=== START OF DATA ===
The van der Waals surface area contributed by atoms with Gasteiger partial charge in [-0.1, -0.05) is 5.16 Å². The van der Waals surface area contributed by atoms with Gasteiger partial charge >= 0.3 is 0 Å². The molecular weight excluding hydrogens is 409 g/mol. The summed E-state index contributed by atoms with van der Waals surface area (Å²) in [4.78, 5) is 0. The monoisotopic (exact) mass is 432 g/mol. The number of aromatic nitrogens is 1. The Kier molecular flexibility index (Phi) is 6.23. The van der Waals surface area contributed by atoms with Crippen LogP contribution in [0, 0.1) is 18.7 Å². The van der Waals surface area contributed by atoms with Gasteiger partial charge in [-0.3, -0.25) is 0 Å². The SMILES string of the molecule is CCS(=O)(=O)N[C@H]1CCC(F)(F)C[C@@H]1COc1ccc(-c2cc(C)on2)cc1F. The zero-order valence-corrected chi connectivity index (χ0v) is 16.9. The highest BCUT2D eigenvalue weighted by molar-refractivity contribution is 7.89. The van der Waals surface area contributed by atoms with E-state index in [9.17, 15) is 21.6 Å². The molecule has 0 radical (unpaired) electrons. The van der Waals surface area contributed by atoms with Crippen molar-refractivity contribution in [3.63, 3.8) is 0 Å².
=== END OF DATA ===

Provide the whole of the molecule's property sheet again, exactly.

The van der Waals surface area contributed by atoms with Gasteiger partial charge in [-0.1, -0.05) is 5.16 Å². The van der Waals surface area contributed by atoms with Gasteiger partial charge >= 0.3 is 0 Å². The molecular weight excluding hydrogens is 409 g/mol. The summed E-state index contributed by atoms with van der Waals surface area (Å²) in [4.78, 5) is 0. The monoisotopic (exact) mass is 432 g/mol. The number of aromatic nitrogens is 1. The Kier molecular flexibility index (Phi) is 6.23. The van der Waals surface area contributed by atoms with Crippen LogP contribution in [0, 0.1) is 18.7 Å². The van der Waals surface area contributed by atoms with Gasteiger partial charge in [-0.3, -0.25) is 0 Å². The SMILES string of the molecule is CCS(=O)(=O)N[C@H]1CCC(F)(F)C[C@@H]1COc1ccc(-c2cc(C)on2)cc1F. The zero-order valence-corrected chi connectivity index (χ0v) is 16.9. The highest BCUT2D eigenvalue weighted by molar-refractivity contribution is 7.89. The van der Waals surface area contributed by atoms with E-state index in [9.17, 15) is 21.6 Å². The molecule has 0 radical (unpaired) electrons. The van der Waals surface area contributed by atoms with Crippen molar-refractivity contribution in [3.63, 3.8) is 0 Å².